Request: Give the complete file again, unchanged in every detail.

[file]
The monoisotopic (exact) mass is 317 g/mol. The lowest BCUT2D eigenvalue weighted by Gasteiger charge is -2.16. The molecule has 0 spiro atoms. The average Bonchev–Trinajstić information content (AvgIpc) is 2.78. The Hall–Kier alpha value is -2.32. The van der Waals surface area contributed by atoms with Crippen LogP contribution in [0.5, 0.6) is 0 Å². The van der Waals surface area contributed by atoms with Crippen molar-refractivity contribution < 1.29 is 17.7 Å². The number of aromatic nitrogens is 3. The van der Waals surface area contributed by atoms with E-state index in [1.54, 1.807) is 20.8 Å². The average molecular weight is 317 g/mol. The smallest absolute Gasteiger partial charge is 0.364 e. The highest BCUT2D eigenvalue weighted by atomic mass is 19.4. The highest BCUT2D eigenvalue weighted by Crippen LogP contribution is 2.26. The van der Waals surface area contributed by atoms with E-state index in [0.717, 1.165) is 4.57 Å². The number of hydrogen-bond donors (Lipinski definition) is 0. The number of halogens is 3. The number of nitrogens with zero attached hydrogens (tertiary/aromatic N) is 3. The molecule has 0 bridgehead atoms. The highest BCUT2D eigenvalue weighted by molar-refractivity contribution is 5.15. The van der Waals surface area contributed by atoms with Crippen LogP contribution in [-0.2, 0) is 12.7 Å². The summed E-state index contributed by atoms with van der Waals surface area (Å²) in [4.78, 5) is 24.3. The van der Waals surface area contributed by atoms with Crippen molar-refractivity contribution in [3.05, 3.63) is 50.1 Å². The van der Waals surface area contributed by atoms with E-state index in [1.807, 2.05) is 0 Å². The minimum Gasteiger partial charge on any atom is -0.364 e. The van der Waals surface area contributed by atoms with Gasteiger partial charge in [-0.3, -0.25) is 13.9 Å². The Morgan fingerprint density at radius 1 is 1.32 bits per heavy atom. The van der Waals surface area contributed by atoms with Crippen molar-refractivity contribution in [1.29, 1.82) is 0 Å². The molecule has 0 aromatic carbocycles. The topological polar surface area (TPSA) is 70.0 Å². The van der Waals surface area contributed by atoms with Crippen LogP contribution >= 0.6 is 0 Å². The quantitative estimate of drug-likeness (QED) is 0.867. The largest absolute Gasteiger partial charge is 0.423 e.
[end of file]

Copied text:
The monoisotopic (exact) mass is 317 g/mol. The lowest BCUT2D eigenvalue weighted by Gasteiger charge is -2.16. The molecule has 0 spiro atoms. The average Bonchev–Trinajstić information content (AvgIpc) is 2.78. The Hall–Kier alpha value is -2.32. The van der Waals surface area contributed by atoms with Crippen LogP contribution in [0.5, 0.6) is 0 Å². The van der Waals surface area contributed by atoms with Crippen molar-refractivity contribution < 1.29 is 17.7 Å². The number of aromatic nitrogens is 3. The van der Waals surface area contributed by atoms with E-state index in [1.54, 1.807) is 20.8 Å². The average molecular weight is 317 g/mol. The smallest absolute Gasteiger partial charge is 0.364 e. The highest BCUT2D eigenvalue weighted by atomic mass is 19.4. The highest BCUT2D eigenvalue weighted by Crippen LogP contribution is 2.26. The van der Waals surface area contributed by atoms with E-state index in [0.717, 1.165) is 4.57 Å². The number of hydrogen-bond donors (Lipinski definition) is 0. The number of halogens is 3. The number of nitrogens with zero attached hydrogens (tertiary/aromatic N) is 3. The molecule has 0 bridgehead atoms. The highest BCUT2D eigenvalue weighted by molar-refractivity contribution is 5.15. The van der Waals surface area contributed by atoms with Crippen LogP contribution in [-0.2, 0) is 12.7 Å². The summed E-state index contributed by atoms with van der Waals surface area (Å²) in [4.78, 5) is 24.3. The van der Waals surface area contributed by atoms with Crippen molar-refractivity contribution in [3.05, 3.63) is 50.1 Å². The van der Waals surface area contributed by atoms with E-state index in [1.807, 2.05) is 0 Å². The minimum Gasteiger partial charge on any atom is -0.364 e. The van der Waals surface area contributed by atoms with Gasteiger partial charge in [-0.3, -0.25) is 13.9 Å². The Morgan fingerprint density at radius 1 is 1.32 bits per heavy atom. The van der Waals surface area contributed by atoms with Crippen molar-refractivity contribution in [1.29, 1.82) is 0 Å². The molecule has 0 aromatic carbocycles. The topological polar surface area (TPSA) is 70.0 Å². The van der Waals surface area contributed by atoms with Crippen LogP contribution >= 0.6 is 0 Å². The quantitative estimate of drug-likeness (QED) is 0.867. The largest absolute Gasteiger partial charge is 0.423 e.